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Squire Mini bike: An Interview with 'Mike'

by George Smith

Well, I guess the first SIM was what spurred me on to look for unusual 50cc mini bikes ... and look where that got the magazine: pages and pages of info.

Squire PRV

I came across this little Squire on eBay and bought it.  I had first trawled the Internet at length for any information, but all I found were queries going back to 2005.  The first clue was that it has "Squire" on the rear seat area.  Not the logo that Squire used officially by Watsonian-Squire, more a block type, so was it a Squire?  I ended up on a Mini bike forum in the USA where someone said they had one but, not being a member, I couldn't see the picture.  He had also mentioned that Watsonian-Squire had e-mailed him and said they were instrumental in the manufacture.  I joined, brought up the picture, and it was indeed the same as mine.

I guess the only thing to do would be to e-mail or ring Watsonian-Squire.  I had an e-mail next day saying "please ring me for more info, Mike".  'Mike' was unstinting in his information and was decent enough to answer, without hesitation all the questions I asked.  Although this following is not transcribed word for word, the content is accurate.  It did catch me unawares that he would want to talk so freely, and really I ran out of questions!

Squire PRV in America

Mike, why were they made?

The Yamaha PW50 was out there being sold in great numbers, but also being left out in all weathers, and they were a little flimsy for this treatment.  We (Mike and partner) thought there was a market for a more robust, simple, cleaner looking mini bike for youngsters.  This was late-'70s

Whose brainchild was it?

Myself and partner.

What does 'PRV' stand for?

Nothing, we just liked that combination of letters [!]

How did they sell?

Well, it was also our first venture into laser cutting.  We were manufacturing these late '70s and marketing early '80s.  Unfortunately the recession came in quicker than anyone expected, and then Peugeot doubled the price of the engines, and that was that.

What engine was it then?

Peugeot 103, 50cc

Squire Squirrel

I have seen there is one on the USA site that has a tubular, square looking frame, similar to a lot of their 'Tecumseh' engine mini bikes, but mine has a sloping top tube.  Were there two models for two markets?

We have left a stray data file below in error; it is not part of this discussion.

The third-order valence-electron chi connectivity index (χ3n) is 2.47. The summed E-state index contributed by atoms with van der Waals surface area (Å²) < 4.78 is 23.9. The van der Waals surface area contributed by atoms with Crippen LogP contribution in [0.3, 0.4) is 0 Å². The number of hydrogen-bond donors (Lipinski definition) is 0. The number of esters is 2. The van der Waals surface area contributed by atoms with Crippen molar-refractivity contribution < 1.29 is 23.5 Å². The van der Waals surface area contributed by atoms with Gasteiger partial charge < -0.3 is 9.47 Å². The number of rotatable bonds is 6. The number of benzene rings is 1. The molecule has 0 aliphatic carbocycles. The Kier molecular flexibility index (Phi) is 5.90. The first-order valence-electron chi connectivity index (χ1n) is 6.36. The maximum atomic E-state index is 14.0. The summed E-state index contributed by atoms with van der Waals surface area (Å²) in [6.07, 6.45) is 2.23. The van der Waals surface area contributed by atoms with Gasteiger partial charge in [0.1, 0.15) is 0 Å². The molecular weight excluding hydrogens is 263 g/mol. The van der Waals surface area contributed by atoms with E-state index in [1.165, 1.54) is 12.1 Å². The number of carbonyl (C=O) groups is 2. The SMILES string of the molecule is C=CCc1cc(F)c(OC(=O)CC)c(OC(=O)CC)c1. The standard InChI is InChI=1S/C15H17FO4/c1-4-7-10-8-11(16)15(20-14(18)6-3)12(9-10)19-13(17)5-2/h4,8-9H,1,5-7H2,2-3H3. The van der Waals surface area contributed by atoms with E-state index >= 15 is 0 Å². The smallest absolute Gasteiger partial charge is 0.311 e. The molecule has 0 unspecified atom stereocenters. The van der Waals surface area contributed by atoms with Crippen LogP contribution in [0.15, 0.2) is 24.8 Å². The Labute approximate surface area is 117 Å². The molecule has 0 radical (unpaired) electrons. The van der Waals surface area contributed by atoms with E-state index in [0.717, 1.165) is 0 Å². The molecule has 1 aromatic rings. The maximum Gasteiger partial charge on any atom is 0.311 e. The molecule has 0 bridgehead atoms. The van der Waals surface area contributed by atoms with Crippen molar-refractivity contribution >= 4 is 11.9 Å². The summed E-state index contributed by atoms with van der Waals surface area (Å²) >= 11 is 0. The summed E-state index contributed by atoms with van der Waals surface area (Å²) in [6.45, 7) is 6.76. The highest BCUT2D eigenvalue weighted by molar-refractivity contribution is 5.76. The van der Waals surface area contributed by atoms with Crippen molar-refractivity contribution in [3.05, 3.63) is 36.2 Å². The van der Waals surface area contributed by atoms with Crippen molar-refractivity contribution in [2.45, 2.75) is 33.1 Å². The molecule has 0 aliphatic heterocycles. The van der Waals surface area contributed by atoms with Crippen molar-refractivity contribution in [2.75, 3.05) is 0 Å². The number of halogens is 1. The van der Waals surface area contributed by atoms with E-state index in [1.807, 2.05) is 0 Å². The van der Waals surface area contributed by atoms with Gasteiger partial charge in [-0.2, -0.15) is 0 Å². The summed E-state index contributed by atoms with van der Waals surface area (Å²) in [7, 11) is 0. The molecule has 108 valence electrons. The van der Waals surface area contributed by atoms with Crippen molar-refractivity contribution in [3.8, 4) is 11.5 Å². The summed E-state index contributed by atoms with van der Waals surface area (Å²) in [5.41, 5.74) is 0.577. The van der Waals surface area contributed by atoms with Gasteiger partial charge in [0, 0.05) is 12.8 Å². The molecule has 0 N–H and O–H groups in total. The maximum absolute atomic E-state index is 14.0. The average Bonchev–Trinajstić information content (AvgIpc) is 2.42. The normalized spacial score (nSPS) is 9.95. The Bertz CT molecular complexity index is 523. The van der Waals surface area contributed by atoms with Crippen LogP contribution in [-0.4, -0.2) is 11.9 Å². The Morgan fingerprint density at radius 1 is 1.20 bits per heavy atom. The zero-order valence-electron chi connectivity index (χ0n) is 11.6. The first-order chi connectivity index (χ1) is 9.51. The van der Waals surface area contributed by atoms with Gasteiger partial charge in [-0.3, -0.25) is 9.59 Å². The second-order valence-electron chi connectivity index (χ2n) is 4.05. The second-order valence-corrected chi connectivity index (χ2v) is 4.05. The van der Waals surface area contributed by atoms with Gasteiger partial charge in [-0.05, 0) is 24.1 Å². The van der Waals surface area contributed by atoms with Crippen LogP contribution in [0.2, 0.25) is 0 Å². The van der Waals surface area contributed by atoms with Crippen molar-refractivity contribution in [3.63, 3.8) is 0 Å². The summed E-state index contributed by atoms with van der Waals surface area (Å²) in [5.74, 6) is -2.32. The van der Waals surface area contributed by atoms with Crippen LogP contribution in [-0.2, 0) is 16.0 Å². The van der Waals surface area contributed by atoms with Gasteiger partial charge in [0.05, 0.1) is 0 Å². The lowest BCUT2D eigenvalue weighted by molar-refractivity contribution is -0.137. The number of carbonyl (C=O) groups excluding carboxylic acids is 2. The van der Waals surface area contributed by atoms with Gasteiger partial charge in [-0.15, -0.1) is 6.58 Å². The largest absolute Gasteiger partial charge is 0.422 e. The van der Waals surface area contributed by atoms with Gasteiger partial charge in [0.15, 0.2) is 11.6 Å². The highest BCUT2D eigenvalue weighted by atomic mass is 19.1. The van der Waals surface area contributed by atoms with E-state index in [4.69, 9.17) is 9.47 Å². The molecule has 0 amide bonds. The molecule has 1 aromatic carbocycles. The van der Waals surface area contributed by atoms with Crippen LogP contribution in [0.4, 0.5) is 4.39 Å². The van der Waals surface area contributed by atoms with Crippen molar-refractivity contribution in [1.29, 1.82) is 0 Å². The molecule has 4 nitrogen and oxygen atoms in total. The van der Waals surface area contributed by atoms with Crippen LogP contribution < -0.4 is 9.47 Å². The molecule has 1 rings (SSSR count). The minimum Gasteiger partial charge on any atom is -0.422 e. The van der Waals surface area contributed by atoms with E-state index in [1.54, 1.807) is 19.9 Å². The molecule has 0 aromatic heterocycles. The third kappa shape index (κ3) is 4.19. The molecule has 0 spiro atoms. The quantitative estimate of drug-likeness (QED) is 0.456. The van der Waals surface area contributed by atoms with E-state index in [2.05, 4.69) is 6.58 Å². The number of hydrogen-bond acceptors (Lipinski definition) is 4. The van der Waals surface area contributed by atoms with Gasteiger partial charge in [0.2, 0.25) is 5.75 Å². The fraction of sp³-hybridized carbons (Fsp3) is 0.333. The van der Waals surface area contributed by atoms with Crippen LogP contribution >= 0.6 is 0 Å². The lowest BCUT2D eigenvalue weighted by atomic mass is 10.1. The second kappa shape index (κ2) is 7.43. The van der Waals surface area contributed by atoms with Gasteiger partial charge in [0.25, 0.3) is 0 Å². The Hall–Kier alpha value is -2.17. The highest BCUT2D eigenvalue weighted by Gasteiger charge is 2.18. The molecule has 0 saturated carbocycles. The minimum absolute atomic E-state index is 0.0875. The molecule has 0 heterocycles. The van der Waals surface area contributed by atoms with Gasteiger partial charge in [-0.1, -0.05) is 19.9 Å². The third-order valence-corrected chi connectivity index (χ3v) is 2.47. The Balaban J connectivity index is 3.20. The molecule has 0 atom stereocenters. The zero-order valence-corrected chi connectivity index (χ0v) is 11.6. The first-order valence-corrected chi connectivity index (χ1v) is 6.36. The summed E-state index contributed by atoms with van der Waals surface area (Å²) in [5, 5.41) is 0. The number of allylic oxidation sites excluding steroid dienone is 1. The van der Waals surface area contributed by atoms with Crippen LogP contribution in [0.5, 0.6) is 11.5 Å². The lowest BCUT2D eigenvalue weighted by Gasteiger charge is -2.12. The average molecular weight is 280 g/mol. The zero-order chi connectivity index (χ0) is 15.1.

No, the 'USA' styled ones, as you call it, were the earlier models, but we realised that the USA's own models like this, with pull-start industrial engines were quite raw and brutal.  We decided to make it more genteel and appealing by redesigning the style.

So, what you are saying is that the machine needed to be aimed at a child's market.  More 'round the garden' than 'round the WW2 Airfield' (laugh)?


I have heard the name 'Squirrel' mentioned.

Yes, the earlier one was called the Squirrel [Squire Squirrel seems to work? GS] but the later one was called the PRV.  As I remember, Bruce Preston's wife called it the Squirrel.  [Bruce Preston was a prolific writer of all things motor cycle for various magazines and a BMF stalwart. GS]

Mike, do you happen to know how many all told, were made?

450 (instantly, end of answer)

One last question, do you ever see any?

Oh, yes they pop up now and again, my friend still has his original one and it's on the second, (or is it third?) generation of children.

I have now run out of questions.  I would have asked "were the fibreglass bits made in house?", but that would have been pretty naive, of course they were.  I could have asked where the wheels originated, but my seller showed me a caravan jockey wheel of the day almost identical, tyre the same and everything.  I didn't have to ask about the brakes, there aren't any.  A de-compressor lever, looking very much like a bicycle front brake lever, is all you have to slow down the little bike.  Probably with a loud sucking sound, as they do.

An engine, two wheels, a frame and some fibreglass was all you got with this little gem.

Incidentally, mine was originally recovered from a Council tip by someone who had the 'rights' to any metal going in there.  I notice the one in the Suzuki Owners Club forum was a similar find.  Hanging's too good for these mechanical vandals!

With sincere thanks to 'Mike', a delightful man who has filled in the information on another one of the UK's cottage industry motor cycles

[© 2012 G Smith.]

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